A Montreal neo-Nazi who was convicted of intentionally promoting hatred against the Jewish people has been sentenced to 15 months in prison and three years of probation, one of the harshest sentences handed down for this crime in Canada, according to a court judge. by Quebec Manlio Del Negro.
Gabriel Sohier-Chaput, 36, authored hundreds of articles and some podcasts in the far-right publication The Daily Stormer under the pseudonym “Charles Zeiger.” He was found guilty in Quebec Court on January 23.
Sohier-Chaput called for “continued Nazism everywhere” and mocked a Holocaust survivor, although she argued it was “satire” in her March testimony.
He is also prohibited from possessing weapons, including knives, for 10 years after his release; access any social network; writing and publishing articles; being in the presence of people expressing hateful ideologies, including participating in protests targeting people based on race, gender, sexuality, or religion; contact the editor of The Daily Stormer and any similar publication and leave Canada.
Sohier-Chaput will also have to undergo therapy to get rid of her “ideology of hate” and anger issues, Judge Del Negro said.
In July, the Crown and defense jointly recommended that Sohier-Chaput be sentenced to three months in jail with two years of probation, a recommendation that Quebec Court Judge Manlio Del Negro said “trivialized” the seriousness of the crime.
Sohier-Chaput’s lawyer, Antonio Cabral, said he was “very surprised” by the harsh sentence. He said he will file an application to appeal the sentence on Monday.
“We have someone who has had no violations in the last six years, we have someone who has no criminal record,” Cabral said outside the courtroom. “If that’s the judge’s opinion, I respect it. But I have a different perspective.”
Sohier-Chaput’s former lawyer, Hélène Poussard, filed a request for an appeal against the guilty verdict in February.
‘I hate the influencer’
A pre-sentence report, which assessed Sohier-Chaput’s psychological state after the verdict, described him as a “socially reclusive” person with “limited insight” who found “acceptance” in radical online communities and “displayed a lack of remorse.” “. “
He also stated that his ideology had not changed since his arrest in 2018 and that he maintains that “his actions were legitimate” although he is no longer active in those online communities. He has not taken steps toward rehabilitation, such as seeking therapy or community service, and called him a “hate influencer.”
“The most worrying thing is the pleasure he took in writing, as he himself says, ‘things we can’t say because of history,'” the report says.
At a sentencing hearing in July, Sohier Chapu apologized to those he had hurt and said he was “someone different now.”
But Del Negro said Friday that the apology seemed more “opportunistic” than sincere.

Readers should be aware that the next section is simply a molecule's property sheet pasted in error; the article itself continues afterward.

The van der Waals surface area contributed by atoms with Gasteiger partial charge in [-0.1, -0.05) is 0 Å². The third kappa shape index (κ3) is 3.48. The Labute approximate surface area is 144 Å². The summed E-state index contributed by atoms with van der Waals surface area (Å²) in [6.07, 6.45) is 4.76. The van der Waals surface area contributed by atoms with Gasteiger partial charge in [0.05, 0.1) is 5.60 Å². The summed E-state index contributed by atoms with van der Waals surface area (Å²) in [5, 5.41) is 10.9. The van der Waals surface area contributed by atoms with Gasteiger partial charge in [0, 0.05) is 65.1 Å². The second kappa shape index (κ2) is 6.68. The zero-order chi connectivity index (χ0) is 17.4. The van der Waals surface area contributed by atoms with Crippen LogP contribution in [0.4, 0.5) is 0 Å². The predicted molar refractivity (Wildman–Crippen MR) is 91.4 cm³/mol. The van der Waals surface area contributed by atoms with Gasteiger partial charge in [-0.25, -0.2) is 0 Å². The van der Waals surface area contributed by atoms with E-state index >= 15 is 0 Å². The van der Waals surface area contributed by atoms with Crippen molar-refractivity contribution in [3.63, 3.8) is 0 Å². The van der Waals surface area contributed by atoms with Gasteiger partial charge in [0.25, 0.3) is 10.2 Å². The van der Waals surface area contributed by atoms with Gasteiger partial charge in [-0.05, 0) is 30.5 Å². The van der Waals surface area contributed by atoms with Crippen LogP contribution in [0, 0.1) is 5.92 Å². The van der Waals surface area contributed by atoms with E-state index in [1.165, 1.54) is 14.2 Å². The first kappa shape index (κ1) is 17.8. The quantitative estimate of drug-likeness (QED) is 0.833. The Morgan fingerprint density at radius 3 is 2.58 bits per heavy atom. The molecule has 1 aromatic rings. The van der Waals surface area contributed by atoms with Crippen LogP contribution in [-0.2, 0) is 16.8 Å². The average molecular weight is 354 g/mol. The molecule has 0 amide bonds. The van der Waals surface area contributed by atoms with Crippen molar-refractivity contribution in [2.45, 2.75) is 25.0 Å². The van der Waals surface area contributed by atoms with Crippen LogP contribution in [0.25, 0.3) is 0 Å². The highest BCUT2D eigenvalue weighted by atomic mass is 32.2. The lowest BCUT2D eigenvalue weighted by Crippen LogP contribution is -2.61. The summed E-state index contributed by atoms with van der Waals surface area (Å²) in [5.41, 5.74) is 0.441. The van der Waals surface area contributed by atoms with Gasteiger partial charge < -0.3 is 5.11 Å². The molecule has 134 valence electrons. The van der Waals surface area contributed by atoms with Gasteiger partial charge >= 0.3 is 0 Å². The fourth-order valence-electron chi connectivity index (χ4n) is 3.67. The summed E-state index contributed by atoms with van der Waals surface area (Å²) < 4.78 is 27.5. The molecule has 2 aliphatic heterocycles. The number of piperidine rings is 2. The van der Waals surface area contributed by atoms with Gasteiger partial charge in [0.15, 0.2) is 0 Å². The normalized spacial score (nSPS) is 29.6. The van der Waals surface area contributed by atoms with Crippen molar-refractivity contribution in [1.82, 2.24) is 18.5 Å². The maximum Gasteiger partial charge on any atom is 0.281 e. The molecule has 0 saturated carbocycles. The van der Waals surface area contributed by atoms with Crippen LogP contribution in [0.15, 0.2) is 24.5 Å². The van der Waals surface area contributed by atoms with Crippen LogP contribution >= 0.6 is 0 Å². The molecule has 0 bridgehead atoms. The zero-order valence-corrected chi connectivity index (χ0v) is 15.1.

Del Negro cited the psychological report and a testimony from the vice-president of the Quebec chapter of the Center for Israeli and Jewish Affairs (CIJA), Eta Yudin, in his final ruling. Yudin had noted that online hate has real-world consequences, as hate crimes against Jews in Canada reached record levels in 2021.
The judge said the lawyers’ joint recommendation was “deranged” from the reality of the effects Sohier-Chaput’s action had had on the Jewish community, and that a three-month sentence would “undermine public confidence in the system.” of Justice”.
“Hate speech has no place in this world,” Del Negro said, adding that hate speech goes against Canadian and Quebec values.
Due to the “aggressive and violent tone” of Sohier-Chaput’s writings and the “informed, structured, premeditated and systematic dissemination of hateful ideas,” Del Negro said he was “convinced that he must be isolated from society.”
Jewish organizations satisfied with the verdict
Marvin Rotrand, national director of the B’nai Brith Human Rights League, was happy as he left the courtroom.
“This case has gone around and around and was a great distress for the Montreal Jewish community. The crime was serious and yet all kinds of things were thrown at us in the case, including questions about whether the Holocaust was real,” he said . saying.
But he believes the sentence reflects the seriousness of the crime, will deter others from spreading hate ideologies and will set a “new standard” for hate crimes.
CIJA’s Yudin agreed.
“Today the court sent a very strong message that promoting and spreading hate has real consequences,” he said.
“Sitting anonymously behind a keyboard and spreading hate is not a free pass,” he said.
But, Yudin said, there is work to be done within the courts to better inform attorneys about the seriousness of the impact of hate crimes after hearing the joint three-month sentencing recommendation.
Rotrand and Yudin believe Holocaust education should be mandatory in Quebec, as it is in Ontario.
“But it’s good news for all of us: the judicial system works,” Yudin said.
“I think we took a big step forward today because the message is loud and clear… If you’re looking to promote hate and target another group, like in this case with neo-Nazi messages directed at the Jewish community, you’re not going to get away with it. ”